Now that the County has authorized the opening of Stage 2 businesses and places of worship — including malls and shopping centers, retail shops, dine-in restaurants and hair salons – it is important to do it safely to ensure we stay open. This starts with making your own plan to be COVID-compliant in your business or workplace; after all, no one will understand operational challenges better than owners, managers and employees!

The following PDFs share industry-specific COVID guidelines from the California Department of Public Health.

-Guidance for dine-in restaurants

-Guidance for shopping centers

-Guidance for retailers

-Guidance for hair salons and barbershops

-Guidance for places of worship

For statewide guidance on other industry sectors seeking greater clarification (including those businesses not yet allowed to open), visit: https://covid19.ca.gov/industry-guidance/

Sheriff’s Department Update

Six additional County jail inmates have tested positive for COVID-19. Two inmates are at the High Desert Detention Center in Adelanto, three are at the West Valley Detention Center in Rancho Cucamonga, and one is at the Central Detention Center in San Bernardino.

A total of 33 County jail inmates have tested positive for COVID-19. Three of those inmates have made a complete recovery. The infected inmates are in isolation, being monitored around the clock, and are being provided with medical treatment. Federal patient privacy guidelines restrict the release of additional information regarding the identity of the inmates or their medical treatment.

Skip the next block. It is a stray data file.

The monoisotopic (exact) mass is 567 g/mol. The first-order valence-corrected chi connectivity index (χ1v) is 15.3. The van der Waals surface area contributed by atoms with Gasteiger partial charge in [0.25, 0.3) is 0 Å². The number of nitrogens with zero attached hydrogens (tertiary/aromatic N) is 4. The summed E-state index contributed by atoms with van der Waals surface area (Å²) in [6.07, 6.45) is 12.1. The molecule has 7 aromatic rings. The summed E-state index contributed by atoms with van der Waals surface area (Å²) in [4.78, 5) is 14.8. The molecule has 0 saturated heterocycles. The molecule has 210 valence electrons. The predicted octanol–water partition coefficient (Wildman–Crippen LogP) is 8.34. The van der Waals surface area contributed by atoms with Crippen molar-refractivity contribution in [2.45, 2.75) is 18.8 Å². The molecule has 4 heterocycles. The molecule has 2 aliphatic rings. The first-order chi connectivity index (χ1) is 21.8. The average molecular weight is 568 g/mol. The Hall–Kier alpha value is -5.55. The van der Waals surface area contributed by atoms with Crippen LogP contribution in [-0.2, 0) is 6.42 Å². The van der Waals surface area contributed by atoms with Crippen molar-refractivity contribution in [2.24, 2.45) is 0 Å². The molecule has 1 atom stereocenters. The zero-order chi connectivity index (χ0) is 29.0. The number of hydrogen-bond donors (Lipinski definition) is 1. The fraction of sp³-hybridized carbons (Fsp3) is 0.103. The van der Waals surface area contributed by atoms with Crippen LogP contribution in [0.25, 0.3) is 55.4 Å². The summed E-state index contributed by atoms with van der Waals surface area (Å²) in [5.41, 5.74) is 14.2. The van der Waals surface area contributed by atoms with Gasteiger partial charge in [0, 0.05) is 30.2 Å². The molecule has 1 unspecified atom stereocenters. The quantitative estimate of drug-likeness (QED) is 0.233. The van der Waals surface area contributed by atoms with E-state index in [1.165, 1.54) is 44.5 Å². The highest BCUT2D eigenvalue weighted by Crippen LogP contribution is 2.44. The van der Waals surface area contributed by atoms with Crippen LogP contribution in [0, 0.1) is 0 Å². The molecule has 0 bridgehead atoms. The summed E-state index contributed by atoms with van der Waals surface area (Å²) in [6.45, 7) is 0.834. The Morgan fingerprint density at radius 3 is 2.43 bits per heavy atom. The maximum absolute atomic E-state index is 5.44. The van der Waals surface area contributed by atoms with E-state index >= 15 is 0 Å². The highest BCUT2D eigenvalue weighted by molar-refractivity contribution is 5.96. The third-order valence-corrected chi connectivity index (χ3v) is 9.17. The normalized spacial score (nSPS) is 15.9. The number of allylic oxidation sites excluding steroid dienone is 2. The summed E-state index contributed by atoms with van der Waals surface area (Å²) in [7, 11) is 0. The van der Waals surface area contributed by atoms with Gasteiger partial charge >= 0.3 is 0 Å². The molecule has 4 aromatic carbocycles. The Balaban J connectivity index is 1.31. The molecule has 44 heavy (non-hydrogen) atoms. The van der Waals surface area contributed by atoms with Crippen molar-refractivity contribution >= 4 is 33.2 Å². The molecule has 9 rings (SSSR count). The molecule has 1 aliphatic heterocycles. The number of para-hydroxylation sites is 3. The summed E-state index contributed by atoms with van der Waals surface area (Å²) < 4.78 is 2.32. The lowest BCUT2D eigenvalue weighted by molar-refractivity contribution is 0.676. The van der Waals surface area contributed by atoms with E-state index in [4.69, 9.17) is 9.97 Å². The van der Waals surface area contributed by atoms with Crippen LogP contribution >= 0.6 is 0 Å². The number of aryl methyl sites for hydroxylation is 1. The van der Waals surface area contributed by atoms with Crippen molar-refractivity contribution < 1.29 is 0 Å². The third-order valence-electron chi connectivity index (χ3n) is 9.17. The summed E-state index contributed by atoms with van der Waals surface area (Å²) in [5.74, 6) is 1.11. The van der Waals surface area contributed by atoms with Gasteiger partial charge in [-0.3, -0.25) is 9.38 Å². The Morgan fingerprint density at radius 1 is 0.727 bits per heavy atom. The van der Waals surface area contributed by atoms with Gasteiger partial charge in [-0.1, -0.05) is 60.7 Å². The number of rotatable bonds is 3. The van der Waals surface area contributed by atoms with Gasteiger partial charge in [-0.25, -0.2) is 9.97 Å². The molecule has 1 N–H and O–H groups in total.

All inmates continue to be provided with face coverings, cleaning supplies, soap, and are urged to wash their hands repeatedly throughout the day. They are routinely reminded of the need to practice social distancing to slow the spread of COVID-19.

One additional Sheriff’s Department employee has tested positive for COVID-19, a deputy assigned to corrections, and is self-isolating at home. A total of 19 department employees have tested positive, 11 have returned to work, and additional employees are expected to return to work within the next few weeks.

Testing Locations Available Throughout San Bernardino County

COVID-19 testing is available throughout the County at both drive-through and walk-up sites. Please click here to find a testing location near you.

For all COVID-19 related information, including case statistics, FAQs, guidelines and resources, visit the County’s COVID-19 webpage at http://sbcovid19.com/.  Residents of San Bernardino County may also call the COVID-19 helpline at (909) 387-3911 for general information and resources about the virus. The phone line is NOT for medical calls and is available Monday through Friday, from 9 a.m. to 5 p.m. If you have questions about social services, please call 211.